• Prioritise online services for entries, bookings and scoring.
• Take payments using contactless means or online prior to the game.
• Players with any colds or coughs or any symptoms of COVID-19 should be asked not to play.
• Locker rooms should be closed to avoid players being near each other. Allow the changing of shoes in the car park.
• Shotgun starts with people congregating before and after are discouraged for the time being.
• Putting green closure should be considered for larger events.
• Golf buggies should be taken out of use or used by single individuals and cleaned afterwards

• Insist on social distancing (2 metres rule) on tee grounds, greens and throughout the rounds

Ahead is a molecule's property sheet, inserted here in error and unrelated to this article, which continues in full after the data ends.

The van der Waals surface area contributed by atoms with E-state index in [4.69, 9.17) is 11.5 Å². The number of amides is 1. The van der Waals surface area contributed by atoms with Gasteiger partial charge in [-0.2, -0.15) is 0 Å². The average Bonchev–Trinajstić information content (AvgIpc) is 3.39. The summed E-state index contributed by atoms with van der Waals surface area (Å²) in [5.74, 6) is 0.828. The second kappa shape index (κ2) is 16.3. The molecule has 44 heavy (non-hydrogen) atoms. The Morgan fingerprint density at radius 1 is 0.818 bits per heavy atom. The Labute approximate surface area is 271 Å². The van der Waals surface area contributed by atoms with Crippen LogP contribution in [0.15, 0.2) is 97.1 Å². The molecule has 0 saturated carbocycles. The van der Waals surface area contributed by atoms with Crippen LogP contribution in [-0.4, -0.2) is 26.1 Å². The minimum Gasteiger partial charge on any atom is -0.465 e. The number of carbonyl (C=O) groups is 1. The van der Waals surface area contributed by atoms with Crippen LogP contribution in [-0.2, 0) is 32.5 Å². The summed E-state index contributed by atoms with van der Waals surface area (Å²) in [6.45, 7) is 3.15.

• Always leave the flag in the hole. Ask golfers to carefully remove their golf ball from the hole, not with a golf club.
• Remove rakes and any other pieces of course furniture that golfers may touch – the greenkeeper team will prepare the course, and where possible, re-rake bunkers during the day. Golfers can wipe their own golf balls on a towel
• No divot bags provided.
• Drinking fonts and ball cleaners taken out of play.
• Airlines for cleaning shoes following the round should be closed.
• Golfers should only pick their own ball up
• Do not share any equipment, such as golf clubs or rangefinders
• Don’t shake hands before or after your game
• Have hand sanitisers available as golfers leave the golf course

• Handling of scorecards is a vulnerability, especially for staff members tasked with checking cards and finalising results. Arrange for this to be done online where possible
• Adjust your catering provision to reduce physical contact through greater space between seating in the clubhouse if possible